Since 1999, there has been an intergovernmental institution called the Nile Basin Initiative created to serve as a forum for consultation and coordination between basin states for the sustainable management and development of shared waters and related resources advantageous for the 9 states: Burundi; the Democratic Republic of Congo; Egypt; Ethiopia; Kenya; Rwanda; Sudan; Tanzania; Uganda. In 2000, these countries adopted a Common Vision document with the objective of “achieving sustainable socio-economic development through equitable use and the benefit of all of the common resources of the waters of the Nile basin”. Common Vision Projects (PVC) are made up of activities aimed at promoting trust and cooperation and creating an environment that facilitates investment.
As a member of the United Nations and the African Union, Burundi naturally adheres to the goals and founding principles of both of these Organizations as set out in their respective Charters.
In addition to protecting its sovereignty, Burundi’s action is always guided by the concern for international peace and security, the promotion of human rights, friendly relations and international cooperation with a view to sustainable and equitable development.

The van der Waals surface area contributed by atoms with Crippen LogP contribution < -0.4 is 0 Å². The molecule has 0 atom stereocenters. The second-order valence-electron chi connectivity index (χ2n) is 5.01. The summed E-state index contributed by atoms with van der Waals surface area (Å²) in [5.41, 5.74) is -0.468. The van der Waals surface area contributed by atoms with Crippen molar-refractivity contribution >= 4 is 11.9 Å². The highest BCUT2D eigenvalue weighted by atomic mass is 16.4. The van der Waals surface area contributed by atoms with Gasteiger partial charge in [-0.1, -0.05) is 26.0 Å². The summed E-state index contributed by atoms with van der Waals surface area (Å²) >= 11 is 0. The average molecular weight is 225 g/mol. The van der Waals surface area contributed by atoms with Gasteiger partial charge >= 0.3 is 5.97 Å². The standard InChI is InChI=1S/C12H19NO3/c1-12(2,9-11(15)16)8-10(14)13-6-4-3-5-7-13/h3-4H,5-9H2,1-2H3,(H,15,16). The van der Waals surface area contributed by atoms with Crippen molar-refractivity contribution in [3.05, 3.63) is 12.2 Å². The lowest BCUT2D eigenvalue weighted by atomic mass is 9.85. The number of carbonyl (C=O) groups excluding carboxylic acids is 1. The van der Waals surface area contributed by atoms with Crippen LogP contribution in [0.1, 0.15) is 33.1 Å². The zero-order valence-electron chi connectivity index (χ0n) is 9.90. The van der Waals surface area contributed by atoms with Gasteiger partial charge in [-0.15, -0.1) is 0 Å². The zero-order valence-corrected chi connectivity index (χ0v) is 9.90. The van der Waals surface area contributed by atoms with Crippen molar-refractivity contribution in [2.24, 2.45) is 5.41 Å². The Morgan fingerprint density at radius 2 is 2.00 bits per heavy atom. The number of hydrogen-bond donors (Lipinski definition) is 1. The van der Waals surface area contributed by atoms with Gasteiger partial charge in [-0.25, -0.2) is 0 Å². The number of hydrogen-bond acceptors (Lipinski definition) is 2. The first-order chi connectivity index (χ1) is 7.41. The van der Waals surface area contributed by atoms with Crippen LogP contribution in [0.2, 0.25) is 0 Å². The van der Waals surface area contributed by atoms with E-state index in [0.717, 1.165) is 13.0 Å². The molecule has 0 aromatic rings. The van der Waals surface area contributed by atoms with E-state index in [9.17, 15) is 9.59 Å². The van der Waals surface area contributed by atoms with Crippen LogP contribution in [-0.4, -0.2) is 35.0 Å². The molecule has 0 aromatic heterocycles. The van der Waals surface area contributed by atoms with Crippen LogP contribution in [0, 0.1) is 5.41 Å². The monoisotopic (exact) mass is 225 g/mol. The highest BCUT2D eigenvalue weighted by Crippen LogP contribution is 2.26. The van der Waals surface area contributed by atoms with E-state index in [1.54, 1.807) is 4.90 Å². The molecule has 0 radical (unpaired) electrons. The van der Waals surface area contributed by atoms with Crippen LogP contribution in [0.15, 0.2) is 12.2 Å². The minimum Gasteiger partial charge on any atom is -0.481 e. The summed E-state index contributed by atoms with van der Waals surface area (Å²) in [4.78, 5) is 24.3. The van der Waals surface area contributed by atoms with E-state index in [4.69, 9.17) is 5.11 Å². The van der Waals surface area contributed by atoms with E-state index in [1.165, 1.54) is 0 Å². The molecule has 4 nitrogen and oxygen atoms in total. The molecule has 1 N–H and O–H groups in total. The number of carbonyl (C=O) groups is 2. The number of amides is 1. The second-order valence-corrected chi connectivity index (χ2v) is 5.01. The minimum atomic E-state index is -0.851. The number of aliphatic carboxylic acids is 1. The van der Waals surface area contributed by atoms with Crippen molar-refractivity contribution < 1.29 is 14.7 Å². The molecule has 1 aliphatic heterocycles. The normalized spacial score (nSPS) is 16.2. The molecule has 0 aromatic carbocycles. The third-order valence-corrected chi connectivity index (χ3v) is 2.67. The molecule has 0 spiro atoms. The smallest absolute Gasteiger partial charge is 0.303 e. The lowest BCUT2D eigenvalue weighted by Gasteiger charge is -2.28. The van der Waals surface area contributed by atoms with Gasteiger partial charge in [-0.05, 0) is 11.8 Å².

In its vision of its relations with the other nations of the world, Burundi considers that peace, security, cooperation must start with its immediate neighbours. It is in this perspective that in 1976, only 14 years after its independence, Burundi joined forces with its neighbours from Rwanda and the Democratic Republic of Congo (then Zaire) to create the Economic Community of Land of the Great Lakes (CEPGL). According to the founding act of the Community, the Heads of State of the three countries had precisely the objectives of “consolidating the initiatives of peace, security and stability within the member countries;” ensuring the economic and social development of the three countries by intensifying trade and the free movement of people and goods and by “close” cooperation in the various fields of the national life of the three States.